KT: Given that we’re talking about a children’s literature event, I think that readers of this interview might be interested in knowing what you like to read. Who are some of your favourite authors? And, what are you reading right now?
RB: First and foremost, I like books that really work to be different when it comes to gender and sexuality. Boundaries are there to be pushed, and there’s a lot of stuff out there that’s doing just that. I think it’s important for literature to change with culture, which is why I love reading what’s coming out NOW, so I can see how it’s mirroring contemporary society.
I love A.S. King, Gregory Maguire, Mac Barnett, and many, many others, including our speakers, of course! Right now I have to be secret about what I’m reading because I’m on a committee, but needless to say, pretty much all YA written in 2015 is up for grabs!
KT: I hear you are quite the wine connoisseur. Can you suggest wine pairings for those who like to sip while reading children’s literature?
RB: I find a nice Sauvignon Blanc works for shorter works of fiction, like picture books, while a big bold Shiraz is a great pairing with longer works and books with darker themes. Graphic novels often pair well with a nice Rosé or bottle of sparkling wine. But if you prefer cocktails, might I suggest looking to Tim Federle’s Tequila Mockingbird?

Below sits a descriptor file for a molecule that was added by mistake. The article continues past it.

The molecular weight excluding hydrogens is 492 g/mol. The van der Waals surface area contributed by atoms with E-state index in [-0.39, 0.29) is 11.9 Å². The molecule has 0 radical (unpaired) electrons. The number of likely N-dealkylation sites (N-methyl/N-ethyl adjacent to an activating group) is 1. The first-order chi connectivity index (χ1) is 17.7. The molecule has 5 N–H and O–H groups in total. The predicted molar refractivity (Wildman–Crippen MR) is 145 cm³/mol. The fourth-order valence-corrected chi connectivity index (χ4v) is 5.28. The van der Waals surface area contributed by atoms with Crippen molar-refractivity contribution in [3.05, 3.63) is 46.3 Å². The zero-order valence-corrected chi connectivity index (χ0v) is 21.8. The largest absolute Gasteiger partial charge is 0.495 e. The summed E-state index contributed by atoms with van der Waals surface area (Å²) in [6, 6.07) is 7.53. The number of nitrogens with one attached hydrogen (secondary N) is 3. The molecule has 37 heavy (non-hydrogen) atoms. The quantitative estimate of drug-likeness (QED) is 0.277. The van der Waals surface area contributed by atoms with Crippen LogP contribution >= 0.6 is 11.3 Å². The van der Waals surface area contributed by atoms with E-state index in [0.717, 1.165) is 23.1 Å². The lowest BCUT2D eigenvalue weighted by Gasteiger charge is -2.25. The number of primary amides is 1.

KT: OK, and just for fun . . . if you had a superpower, what would it be?
RB: Hmmm… I would want to be an author! I seriously feel like authors are superheroes.
KT: Is there anything particular you’d like to say about Serendipity 2015 to the people reading this interview that I might have missed asking about?
RB: I don’t want people to get bored with me, so I probably shouldn’t say anymore. But I just hope everyone enjoys the conference and finds their own expectations about children’s literature challenged and expanded!
Robert Bittner is a PhD student in the Department of Gender, Sexuality, and Women’s Studies at Simon Fraser University. He has a BA English and a MA in Children’s Literature. Robert has spoken at numerous conferences on LGBTQ issues in children’s and YA books as well as on censorship and sexuality. In the past, Robert has also been a juror for the BC Book Prizes, the Newbery Medal Committee, the TD Canadian Children’s Literature Award and the Stonewall Book Awards. He currently sits on the Michael L. Printz Award Committee. He feels like he lives under constant threat of being buried under piles of books.
Karen Taylor has a BA in English and a MA in Children’s literature and is a member of the VCLR Steering Committee.